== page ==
MTV and FX tied for first out of the ten cable networks GLAAD studied for 2013-2014, with 49 percent of their prime-time programming devoted to LGBT-inclusive content. MTV, HBO and ABC Family, home of The Fosters, received "excellent" grades while TNT, A&E and the History Channel all received "failing" grades.

GLAAD's second report, "Where We Are on TV," also released October 1, looks ahead at the 2014-2015 television seasons. It "found that 3.9 percent of series regulars [in scripted prime-time broadcast television] will be lesbian, gay or bisexual characters," up from 3.3 percent last year, but below the record high of 4.4 percent in 2012.

The improvement goes beyond numbers, explains Kane. Characters have also become more nuanced and diverse—in terms of race, background, religion and socioeconomic status—and story lines have become more varied.

"You really do help foster greater understanding by showing LGBT people as people first and foremost going through the same trials and tribulations as someone else," says Kane.

These improvements follow other milestones for the LGBT community, according to GLAAD's NRI report, including the end of the military's "Don't ask, don't tell" policy and legalization of same-sex marriage in more than two dozen states.

"As society has become more accepting we have been able to push the boundaries further and further," says Linda Schuyler, co-creator and executive producer of Degrassi, a long-running Canadian teen drama which is now broadcast on TeenNick. The show has included gay, lesbian, and bisexual characters, and garnered a 2010 Peabody award for two episodes in its four-year depiction of a transgender character's journey.

"One of the objectives of Degrassi is to reassure young people that they are not alone and to reflect back to them realities of teenage life," says Schuyler.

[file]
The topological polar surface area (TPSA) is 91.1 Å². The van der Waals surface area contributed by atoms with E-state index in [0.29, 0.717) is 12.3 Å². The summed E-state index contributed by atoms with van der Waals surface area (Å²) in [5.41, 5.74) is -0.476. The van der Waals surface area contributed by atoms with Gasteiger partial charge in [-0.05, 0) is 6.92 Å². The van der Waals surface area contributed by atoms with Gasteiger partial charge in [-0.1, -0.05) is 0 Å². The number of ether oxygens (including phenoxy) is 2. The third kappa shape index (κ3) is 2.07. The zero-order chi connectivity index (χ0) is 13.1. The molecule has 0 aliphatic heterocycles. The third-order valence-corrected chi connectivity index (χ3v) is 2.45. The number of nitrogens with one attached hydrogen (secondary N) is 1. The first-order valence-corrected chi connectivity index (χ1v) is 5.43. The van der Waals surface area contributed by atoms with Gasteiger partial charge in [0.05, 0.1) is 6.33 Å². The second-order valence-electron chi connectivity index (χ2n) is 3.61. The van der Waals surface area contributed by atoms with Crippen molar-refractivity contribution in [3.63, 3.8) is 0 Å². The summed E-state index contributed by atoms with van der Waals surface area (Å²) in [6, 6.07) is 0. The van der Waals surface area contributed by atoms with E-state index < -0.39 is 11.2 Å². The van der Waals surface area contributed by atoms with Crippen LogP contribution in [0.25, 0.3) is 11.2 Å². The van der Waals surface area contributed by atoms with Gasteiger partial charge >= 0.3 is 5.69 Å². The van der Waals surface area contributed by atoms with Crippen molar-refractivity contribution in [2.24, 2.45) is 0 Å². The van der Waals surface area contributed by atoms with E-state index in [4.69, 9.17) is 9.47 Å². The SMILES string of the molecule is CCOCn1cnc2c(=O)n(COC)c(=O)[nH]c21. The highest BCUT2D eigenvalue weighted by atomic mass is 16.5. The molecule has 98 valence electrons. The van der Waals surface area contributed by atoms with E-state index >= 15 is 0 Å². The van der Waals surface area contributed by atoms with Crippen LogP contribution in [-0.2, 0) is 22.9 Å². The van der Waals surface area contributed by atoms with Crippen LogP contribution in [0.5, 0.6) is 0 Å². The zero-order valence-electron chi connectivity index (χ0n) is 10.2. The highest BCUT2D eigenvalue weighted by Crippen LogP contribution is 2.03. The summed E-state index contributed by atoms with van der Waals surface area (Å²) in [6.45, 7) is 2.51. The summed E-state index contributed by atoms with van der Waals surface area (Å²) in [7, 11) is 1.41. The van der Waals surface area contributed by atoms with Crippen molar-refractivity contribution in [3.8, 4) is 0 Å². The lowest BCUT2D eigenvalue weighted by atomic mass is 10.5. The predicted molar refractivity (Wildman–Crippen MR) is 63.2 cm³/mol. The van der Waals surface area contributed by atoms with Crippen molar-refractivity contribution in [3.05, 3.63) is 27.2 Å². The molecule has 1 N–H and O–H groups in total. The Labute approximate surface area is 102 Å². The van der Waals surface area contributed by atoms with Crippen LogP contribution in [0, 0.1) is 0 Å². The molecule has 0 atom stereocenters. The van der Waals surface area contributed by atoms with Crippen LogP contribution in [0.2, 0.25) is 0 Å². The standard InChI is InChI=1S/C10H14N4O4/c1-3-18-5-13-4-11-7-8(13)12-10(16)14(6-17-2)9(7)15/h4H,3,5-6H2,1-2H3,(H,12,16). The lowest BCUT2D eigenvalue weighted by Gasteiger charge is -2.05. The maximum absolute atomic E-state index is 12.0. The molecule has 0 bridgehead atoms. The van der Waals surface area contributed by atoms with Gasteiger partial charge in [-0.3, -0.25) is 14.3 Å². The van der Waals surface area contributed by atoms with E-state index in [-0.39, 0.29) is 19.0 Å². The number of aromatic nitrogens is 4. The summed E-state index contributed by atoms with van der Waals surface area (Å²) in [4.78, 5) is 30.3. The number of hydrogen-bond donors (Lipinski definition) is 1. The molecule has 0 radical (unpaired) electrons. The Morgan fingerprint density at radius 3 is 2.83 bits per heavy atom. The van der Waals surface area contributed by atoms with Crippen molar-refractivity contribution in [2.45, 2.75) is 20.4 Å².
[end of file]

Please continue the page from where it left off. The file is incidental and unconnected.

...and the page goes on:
Not everyone finds this upward trend positive.

Bryan Fischer, director of issue analysis at the American Family Association, finds the programing "manipulative" and "socially irresponsible" broadcasting that could harm "vulnerable young children who don't have a knowledge base to be discerning about what they're seeing." Fischer fears younger viewers can be "easily be desensitized to perverse behavior if it's presented positively on television," he tells Newsweek.

Advocates, meanwhile, want this programming to reach young people who may identify as LGBT but might not have people in their families or communities they can look to as adult role models, explains University of Illinois-Chicago's Horn, who is openly gay. It "makes you see that having rich full life as a person that is out and LGBT is possible," she says.

10-10-14 Degrassi
Canadian actors Aislinn Paul (L), Munro Chambers, and Jordan Todosey from "Degrassi" arrive at the 2011 Primetime Creative Arts Emmy Awards in Los Angeles September 10, 2011. Jordan Todosey played FTM transgender teen character Adam Torres on 136 episodes over 4 seasons of Degrassi.

Beyond Gay Characters

Despite the progress, more could be done to make representations of LGBT characters more diverse; racially and otherwise, says Kane. This year's NRI still cites several examples of "ugly content," such as on Family Guy and borderline offensive humor, with Mike & Molly, 2 Broke Girls, and Two and a Half Men noted as examples.

Transgender representations also fell short. GLAAD found no regular transgender characters in either broadcast or cable networks' original programming for the upcoming seasons.

According to the NRI, "the majority of depictions of transgender people on TV over the past 10 years were problematic to outright defamatory," and lag about a decade behind representations of LGB characters, says Kane.

Starting next year, networks will have to include significant transgender content in their original programming in order to earn an "excellent" grade from GLAAD.

GLAAD also plans to include analysis of online platforms next year. Some already have transgender characters in shows, like Netflix's Emmy Award-winning Orange is the New Black and Amazon's Transparent, starring Jeffrey Tambor as a transgender parent and just renewed for its second season.

By depicting openly lesbian parents on The Fosters, Saum's hope is that the show is "desensitizing people to the shock of seeing a gay couple on TV, [softening] the blow for people who are, quote unquote, not ready for that, says Saum.

The goal is to "[take] the novelty out of it," she says. "To normalize it as life."